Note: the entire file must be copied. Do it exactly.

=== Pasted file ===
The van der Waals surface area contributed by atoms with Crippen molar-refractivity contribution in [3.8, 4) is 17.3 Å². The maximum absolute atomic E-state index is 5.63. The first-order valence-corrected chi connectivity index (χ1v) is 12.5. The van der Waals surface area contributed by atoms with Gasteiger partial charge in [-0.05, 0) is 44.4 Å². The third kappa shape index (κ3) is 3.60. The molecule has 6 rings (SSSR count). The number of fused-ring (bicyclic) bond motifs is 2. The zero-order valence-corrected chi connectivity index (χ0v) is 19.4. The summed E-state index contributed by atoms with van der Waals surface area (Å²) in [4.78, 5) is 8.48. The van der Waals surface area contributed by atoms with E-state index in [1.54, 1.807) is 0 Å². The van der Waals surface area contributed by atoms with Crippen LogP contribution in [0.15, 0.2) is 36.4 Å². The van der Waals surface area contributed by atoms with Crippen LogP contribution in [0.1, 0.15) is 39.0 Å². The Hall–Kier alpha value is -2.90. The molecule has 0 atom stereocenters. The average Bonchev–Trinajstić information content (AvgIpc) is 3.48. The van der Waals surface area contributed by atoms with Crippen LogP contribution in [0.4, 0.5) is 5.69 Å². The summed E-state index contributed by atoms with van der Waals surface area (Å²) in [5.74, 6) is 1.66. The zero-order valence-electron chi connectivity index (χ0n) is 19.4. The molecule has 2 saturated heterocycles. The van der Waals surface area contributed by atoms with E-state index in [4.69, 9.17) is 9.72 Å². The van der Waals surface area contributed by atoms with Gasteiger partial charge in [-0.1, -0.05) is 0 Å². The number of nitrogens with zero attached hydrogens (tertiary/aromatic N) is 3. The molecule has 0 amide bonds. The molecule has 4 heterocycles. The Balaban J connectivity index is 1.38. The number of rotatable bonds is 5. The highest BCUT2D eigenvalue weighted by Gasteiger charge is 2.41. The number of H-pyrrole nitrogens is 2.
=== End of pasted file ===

The van der Waals surface area contributed by atoms with Crippen molar-refractivity contribution in [3.8, 4) is 17.3 Å². The maximum absolute atomic E-state index is 5.63. The first-order valence-corrected chi connectivity index (χ1v) is 12.5. The van der Waals surface area contributed by atoms with Gasteiger partial charge in [-0.05, 0) is 44.4 Å². The third kappa shape index (κ3) is 3.60. The molecule has 6 rings (SSSR count). The number of fused-ring (bicyclic) bond motifs is 2. The zero-order valence-corrected chi connectivity index (χ0v) is 19.4. The summed E-state index contributed by atoms with van der Waals surface area (Å²) in [4.78, 5) is 8.48. The van der Waals surface area contributed by atoms with E-state index in [1.54, 1.807) is 0 Å². The van der Waals surface area contributed by atoms with Crippen LogP contribution in [0.15, 0.2) is 36.4 Å². The van der Waals surface area contributed by atoms with Crippen LogP contribution in [0.1, 0.15) is 39.0 Å². The Hall–Kier alpha value is -2.90. The molecule has 0 atom stereocenters. The average Bonchev–Trinajstić information content (AvgIpc) is 3.48. The van der Waals surface area contributed by atoms with Crippen LogP contribution in [0.4, 0.5) is 5.69 Å². The summed E-state index contributed by atoms with van der Waals surface area (Å²) in [5.74, 6) is 1.66. The zero-order valence-electron chi connectivity index (χ0n) is 19.4. The molecule has 2 saturated heterocycles. The van der Waals surface area contributed by atoms with E-state index in [4.69, 9.17) is 9.72 Å². The van der Waals surface area contributed by atoms with Gasteiger partial charge in [-0.1, -0.05) is 0 Å². The number of nitrogens with zero attached hydrogens (tertiary/aromatic N) is 3. The molecule has 0 amide bonds. The molecule has 4 heterocycles. The Balaban J connectivity index is 1.38. The number of rotatable bonds is 5. The highest BCUT2D eigenvalue weighted by Gasteiger charge is 2.41. The number of H-pyrrole nitrogens is 2.